New anti-immigration laws could hit WHSCT yet again

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The erstwhile Health Minister Simon Hamilton has acknowledged new anti-immigration rules could cause problems for the Western Trust and private health providers when they take effect next April.

Under new legislation introduced by the Home Secretary Theresa May immigrants will have to earn at least £35,000 in order to settle in Northern Ireland.

Mr Hamilton warned this may have a detrimental effect on our hospitals and nursing homes, where hundreds of nurses from outside the European Union are employed.

UUP MLA Samuel Gardiner asked Mr Hamilton how many nurses from the Asian subcontinent are employed in each Trust and for his assessment of the impact of proposed new UK immigration rules for non-EU workers earning less than £35,000.

Mr Hamilton said it was not mandatory to register employee nationality, therefore the information was not available.

However, it’s self-evident doctors and nurses from southern and eastern Asia and other regions outside Europe have been and are vital components of the local health service.

The Philippines, for example, exports nurses to the United Kingdom and Ireland in a similar way to which Ireland exported nurses to England in the middle of the last Century.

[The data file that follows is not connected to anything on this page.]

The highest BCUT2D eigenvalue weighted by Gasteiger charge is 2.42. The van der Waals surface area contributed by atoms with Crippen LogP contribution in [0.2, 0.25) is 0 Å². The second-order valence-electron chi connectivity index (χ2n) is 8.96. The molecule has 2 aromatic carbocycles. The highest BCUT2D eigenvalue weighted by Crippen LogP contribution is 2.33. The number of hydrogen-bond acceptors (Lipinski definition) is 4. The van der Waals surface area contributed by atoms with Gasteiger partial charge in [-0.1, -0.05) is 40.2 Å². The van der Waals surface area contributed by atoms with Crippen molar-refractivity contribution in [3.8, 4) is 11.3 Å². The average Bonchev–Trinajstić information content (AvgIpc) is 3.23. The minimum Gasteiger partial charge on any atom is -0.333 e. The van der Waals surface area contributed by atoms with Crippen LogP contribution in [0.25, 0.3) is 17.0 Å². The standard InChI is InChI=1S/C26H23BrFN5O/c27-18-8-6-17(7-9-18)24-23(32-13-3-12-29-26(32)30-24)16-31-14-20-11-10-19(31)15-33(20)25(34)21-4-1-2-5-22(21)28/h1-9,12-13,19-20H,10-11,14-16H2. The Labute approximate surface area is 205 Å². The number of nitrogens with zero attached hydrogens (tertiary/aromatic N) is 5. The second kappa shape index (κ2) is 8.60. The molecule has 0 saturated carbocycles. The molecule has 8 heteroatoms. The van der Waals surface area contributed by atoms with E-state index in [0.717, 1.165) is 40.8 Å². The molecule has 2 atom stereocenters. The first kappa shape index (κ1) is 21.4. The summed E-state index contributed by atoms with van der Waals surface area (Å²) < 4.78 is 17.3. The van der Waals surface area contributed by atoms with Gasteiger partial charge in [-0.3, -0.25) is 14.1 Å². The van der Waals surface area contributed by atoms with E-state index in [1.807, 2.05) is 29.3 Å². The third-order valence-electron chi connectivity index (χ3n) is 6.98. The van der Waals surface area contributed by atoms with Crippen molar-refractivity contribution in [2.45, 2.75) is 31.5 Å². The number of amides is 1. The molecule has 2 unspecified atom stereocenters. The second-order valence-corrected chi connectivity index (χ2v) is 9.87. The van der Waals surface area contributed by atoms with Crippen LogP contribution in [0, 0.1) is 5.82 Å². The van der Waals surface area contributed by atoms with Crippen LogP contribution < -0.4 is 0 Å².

The Health Minister accepted there could be problems down the line.

“I am aware that these proposed rules could potentially cause difficulty for both HSC and Independent Sector employers in certain professions however immigration is an excepted matter and as such is outwith the control of my Department.

“My Department will continue to lead regional workforce planning to help ensure a supply of suitable, sufficiently qualified staff to meet the needs of the Health Service,” he said.

Back in 2011 the Audit Office (NIAO) suggested new immigration rules, introduced in February 2008, restricting the number of overseas doctors eligible to work in the UK, had led to an overreliance on locum doctors here that still persists and costs taxpayers millions.

The NIAO said the Western Trust’s reliance on International Medical Graduates (IMGs) had been partly replaced by a disproportionate use of locum cover.

An obvious portential elephant trap that could be set by the new rules would be that nurses from Asia, barred from staff jobs due to their lower than £35,000 earnings, would be replaced by more expensive agency nurses.

The Trust could experience the same thing that happened with locums when African and Asian doctors found it more difficult to settle in NI after 2008.